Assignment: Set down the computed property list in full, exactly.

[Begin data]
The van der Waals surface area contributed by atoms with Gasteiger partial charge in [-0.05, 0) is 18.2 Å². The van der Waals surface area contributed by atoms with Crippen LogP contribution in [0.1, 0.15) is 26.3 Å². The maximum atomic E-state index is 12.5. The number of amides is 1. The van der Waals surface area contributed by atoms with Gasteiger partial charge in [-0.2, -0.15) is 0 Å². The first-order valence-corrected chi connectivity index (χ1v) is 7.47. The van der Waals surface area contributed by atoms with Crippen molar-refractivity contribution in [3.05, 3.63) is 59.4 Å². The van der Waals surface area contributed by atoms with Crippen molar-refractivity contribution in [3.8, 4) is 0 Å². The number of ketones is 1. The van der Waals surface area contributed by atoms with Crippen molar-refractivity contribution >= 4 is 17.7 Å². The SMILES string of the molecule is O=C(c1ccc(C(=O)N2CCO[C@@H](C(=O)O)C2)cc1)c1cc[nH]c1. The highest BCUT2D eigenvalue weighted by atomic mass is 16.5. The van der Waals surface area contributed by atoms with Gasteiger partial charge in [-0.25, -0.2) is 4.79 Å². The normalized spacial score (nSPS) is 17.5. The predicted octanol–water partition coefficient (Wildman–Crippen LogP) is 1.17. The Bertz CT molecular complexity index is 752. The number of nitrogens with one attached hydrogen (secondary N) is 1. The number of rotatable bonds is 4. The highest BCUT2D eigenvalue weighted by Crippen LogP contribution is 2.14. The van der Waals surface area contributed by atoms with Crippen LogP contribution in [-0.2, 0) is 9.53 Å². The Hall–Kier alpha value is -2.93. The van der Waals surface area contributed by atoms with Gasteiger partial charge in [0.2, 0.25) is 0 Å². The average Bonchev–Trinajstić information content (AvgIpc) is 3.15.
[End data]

The van der Waals surface area contributed by atoms with Gasteiger partial charge in [-0.05, 0) is 18.2 Å². The van der Waals surface area contributed by atoms with Crippen LogP contribution in [0.1, 0.15) is 26.3 Å². The maximum atomic E-state index is 12.5. The number of amides is 1. The van der Waals surface area contributed by atoms with Gasteiger partial charge in [-0.2, -0.15) is 0 Å². The first-order valence-corrected chi connectivity index (χ1v) is 7.47. The van der Waals surface area contributed by atoms with Crippen molar-refractivity contribution in [3.05, 3.63) is 59.4 Å². The van der Waals surface area contributed by atoms with Crippen molar-refractivity contribution in [3.8, 4) is 0 Å². The number of ketones is 1. The van der Waals surface area contributed by atoms with Crippen molar-refractivity contribution >= 4 is 17.7 Å². The SMILES string of the molecule is O=C(c1ccc(C(=O)N2CCO[C@@H](C(=O)O)C2)cc1)c1cc[nH]c1. The highest BCUT2D eigenvalue weighted by atomic mass is 16.5. The van der Waals surface area contributed by atoms with Gasteiger partial charge in [-0.25, -0.2) is 4.79 Å². The normalized spacial score (nSPS) is 17.5. The predicted octanol–water partition coefficient (Wildman–Crippen LogP) is 1.17. The Bertz CT molecular complexity index is 752. The number of nitrogens with one attached hydrogen (secondary N) is 1. The number of rotatable bonds is 4. The highest BCUT2D eigenvalue weighted by Crippen LogP contribution is 2.14. The van der Waals surface area contributed by atoms with Crippen LogP contribution in [-0.2, 0) is 9.53 Å². The Hall–Kier alpha value is -2.93. The van der Waals surface area contributed by atoms with Gasteiger partial charge in [0.2, 0.25) is 0 Å². The average Bonchev–Trinajstić information content (AvgIpc) is 3.15.